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FROM PONTYPOOL TO ABERDOYEY…

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FROM PONTYPOOL TO ABERDOYEY ON A BICYCLE. It was a fine August morning, and about half- past eleven, as I rode slowly out of Pontypool, mounted on my 48-inch machine, which, during the previous week, had carried me from London to Bristol. Continuing along the Usk road, I took the turn- ing on the left, which occurs before coming to the Railway Arch, and is generally known as Colonel Byrde's road. I found the ascent steep and rough, and therefore dismounted; indeed, I was very glad when I again reached the main road at Llanover, from whence to Abergavenny I enjoyed a capital spin, arriving shortly before one o'clock. While at lunch I heard that it was the Warden's fete-day at Raglan Castle, so rode over, and spent three hours very agreeably that afternoon among the classic ruins which year by year afford so much interest to hundreds of tourists. I found the first few miles fairly good, but from Clytha to Raglan the roads were decidedly rough, so that a stretch on the grass under the shade of some of the numerous trees in the Castle grounds was a very pleasant change. Afterwards a stroll round the ruins, a refreshing cup of tea, and I was in the saddle once more, shortly after six, with a clear summer evening, and a long ride before me. I had the wind against me on my return journey to Abergavenny, so found the riding hard the greater part of the way. Reaching the town about seven, I stopped a short time for a glass of milk and soda water (my favorite drink, when on the track), and then pushed on to Crickhowell, some six miles, the whole of the way being level and smooth, so that I did the distance in a little over half an hour, without dismounting for the short hill at the entrance to the town. I found com- fortable quarters at the Beaufort Arms for the night. Previous to supper I was shown round the place by an old inhabitant, who pointed out the principal objects of interest, and, with evident pride, conducted me through the pretty church- yard, so neatly kept, and abounding in rich floral decorations. Descending on to the bridge over the Usk, in order to observe the view and watch the fish rise, we chatted for a while, till the shades of evening deepened into night, when 1 returned to the hotel. Next morning I rode away at 10.30, for Brecon, fourteen miles, and found the roads excellent, as usual in this county, with only two slight ascents till reaching the well-known Bwlch Hill, up which I was, of course, compelled to walk. While doing so, and occasionally looking back to admire the country I had traversed, I met a fellow bicyclist slowing riding down, mounted on a 44-inch machine, and certainly somewhat heavily encumbered with luggage. Ap- parently he found it warm, for he had Jiis coat off, and a handkerchief thrown over the back of his neck to keep off the sun. On reaching the top of the hill, a crowd of Bma.11 boys soon col- lected, anxious to see me mount and ride down the steep descent, which I found required to be carefully ridden over at the commencement; but soon the incline becomes more gradual, and with the wind behind me I had a splendid ride into Brecon. After lunching at the Castle, and a. walk round the town, I was off again at three o'clock, and had an excellent spin on the Hay Road as far as the 7th milestone, when I turned to the left near a smith's forge, and had a rough cross-country road for a few miles, till I again met the turnpike-road to Builth, on the banks of the Wye, which introduced me to some of the most romantic mountain scenery of Wales. Riding swiftly, but silently, I was in constant fear of running over some of the rabbits which were rushing from one side of the road to the other, and only just managed to escape my front wheel. With a slight stoppage at Llyswen, I completed the nine- teen miles to Builth before six, and, after tea at the Lion Inn, proceeded for Llandrindod Wells, six miles; but, unfortunately, I took the wrong turning after crossing the bridge, and made a long round through Newbridge and Howey, of at I least ten miles, over very indifferent parish roads, so that it was quite dark when I reached the Rock The Evening was pleasantly spent in the company of some old acquaintances who hap- ) pened to be staying there, and with whom I drank the famoutj waters early the following morning. I After a substantul bJIILkfast, I wad ready to mount at the uyuak^timo {li^f-past ten), but for the first two milos kad to my horse, the pa&ottJ, wlierri mounted, anS luwi a the turnpiko road, through Dcldowlod, where I the turnpiko road, through Dcldowlod, where I again enjoyed a continuance of the mountain I scenery I experienced on the preceding day, which makes the course of the Wye so interesting to tourists. Rhayader, 12 miles, was reached about noon, and a stoppage made fur a refresher, the morning being somewhat sultry. Soon, however, I was bowling along the Aberystwith road, which winds through grand mountain scenery for some ten miles, till the remote hamlet of Liang-urig is reached, where I turned to the right, and com- menced the descent of five miles into Llanidloes. Here I had my usual cold luncheon, and afterwards 6trolledroundthis secluded little town, which, being market day, was rather full of country people, so that I had made up my mind to lead my machine on starting, but the people at the hotel were de- sirous of seeing me ride, and sent a man to clear I the way; and thus I rode away, the dandy horse receiving quite an ovation from the numerous market folks. I was informed that the direct road to Machynlleth was far too hilly, so took the longer route of thirty milea through Caersws; and, with the exception of some few miles after passing Carno, I had most excellent travelling, the last ten miles being a continual descent; the only dif- ficulty was to prevent my machine going too fast. It was a magnificent evening, and I experienced most thoroughly th £ charms of bicycling under specially favourable circumstances. Arriving at Machynlleth as the town clock chimed the quarter before nine, I was persuaded to stop the night, the road to Aberdovey being dangerous afLer dark for a stranger. Next morning I was in the saddle at seven, in order to complete the ten miles before breakfast, and felt thankful for the advice of the previous evening, the road being rough in places, with numerous sharp turnings on a steep inclme. By daylight, however, the riding was easy enough; j and the view of the estuary, with the tide coming in, and the morning mists slowly rolling up the wooded mountain sides, very charming. I found 1 my luggage, which I had sent on, awaiting me at It my friend's house, for I "had carried nothing with me except a few collars and a comb. 1 Thus terminated a most pleasant ridft through some of the finest scenery of Wales, without any j accident either to myself or my faithful steed. August 11, 1877. J. H.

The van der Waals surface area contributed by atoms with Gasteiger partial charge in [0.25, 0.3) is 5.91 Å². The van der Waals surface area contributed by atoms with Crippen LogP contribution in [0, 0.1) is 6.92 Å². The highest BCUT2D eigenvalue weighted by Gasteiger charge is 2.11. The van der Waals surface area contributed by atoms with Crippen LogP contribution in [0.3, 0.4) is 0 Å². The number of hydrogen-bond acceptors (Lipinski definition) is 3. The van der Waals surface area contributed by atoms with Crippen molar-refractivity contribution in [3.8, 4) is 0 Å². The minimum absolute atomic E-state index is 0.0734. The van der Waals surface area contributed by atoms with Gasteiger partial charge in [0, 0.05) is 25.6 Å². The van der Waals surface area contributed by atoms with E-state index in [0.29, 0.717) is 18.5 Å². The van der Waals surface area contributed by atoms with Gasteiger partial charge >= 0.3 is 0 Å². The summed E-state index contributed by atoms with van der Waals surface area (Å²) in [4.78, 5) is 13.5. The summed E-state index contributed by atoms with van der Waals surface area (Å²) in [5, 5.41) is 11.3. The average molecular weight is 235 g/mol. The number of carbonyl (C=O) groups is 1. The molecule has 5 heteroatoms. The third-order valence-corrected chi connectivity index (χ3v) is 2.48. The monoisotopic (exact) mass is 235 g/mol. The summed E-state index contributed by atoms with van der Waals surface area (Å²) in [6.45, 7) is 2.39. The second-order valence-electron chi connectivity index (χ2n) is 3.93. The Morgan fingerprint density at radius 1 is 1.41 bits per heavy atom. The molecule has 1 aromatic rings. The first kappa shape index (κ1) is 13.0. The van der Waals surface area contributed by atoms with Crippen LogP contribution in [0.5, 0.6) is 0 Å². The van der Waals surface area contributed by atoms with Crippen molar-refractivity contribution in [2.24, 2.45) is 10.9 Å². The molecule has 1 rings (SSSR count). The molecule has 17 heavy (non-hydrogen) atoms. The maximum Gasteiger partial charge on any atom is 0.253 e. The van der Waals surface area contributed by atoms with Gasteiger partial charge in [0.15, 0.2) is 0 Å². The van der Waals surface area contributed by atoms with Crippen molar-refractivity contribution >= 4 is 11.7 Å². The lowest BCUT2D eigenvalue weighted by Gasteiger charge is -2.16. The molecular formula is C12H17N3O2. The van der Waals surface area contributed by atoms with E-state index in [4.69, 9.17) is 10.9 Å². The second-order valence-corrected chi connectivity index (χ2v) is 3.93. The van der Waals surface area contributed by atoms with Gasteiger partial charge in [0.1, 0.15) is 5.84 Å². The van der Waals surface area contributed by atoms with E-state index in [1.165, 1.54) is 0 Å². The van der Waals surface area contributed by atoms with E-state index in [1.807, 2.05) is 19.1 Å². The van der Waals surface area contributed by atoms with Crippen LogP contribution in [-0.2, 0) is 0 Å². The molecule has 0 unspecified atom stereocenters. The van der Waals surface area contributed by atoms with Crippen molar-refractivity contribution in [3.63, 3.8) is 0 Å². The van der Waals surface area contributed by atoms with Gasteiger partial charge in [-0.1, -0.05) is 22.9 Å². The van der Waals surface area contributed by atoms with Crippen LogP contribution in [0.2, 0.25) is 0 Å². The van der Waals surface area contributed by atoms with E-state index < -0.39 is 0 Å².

THE NATIONAL DEBT.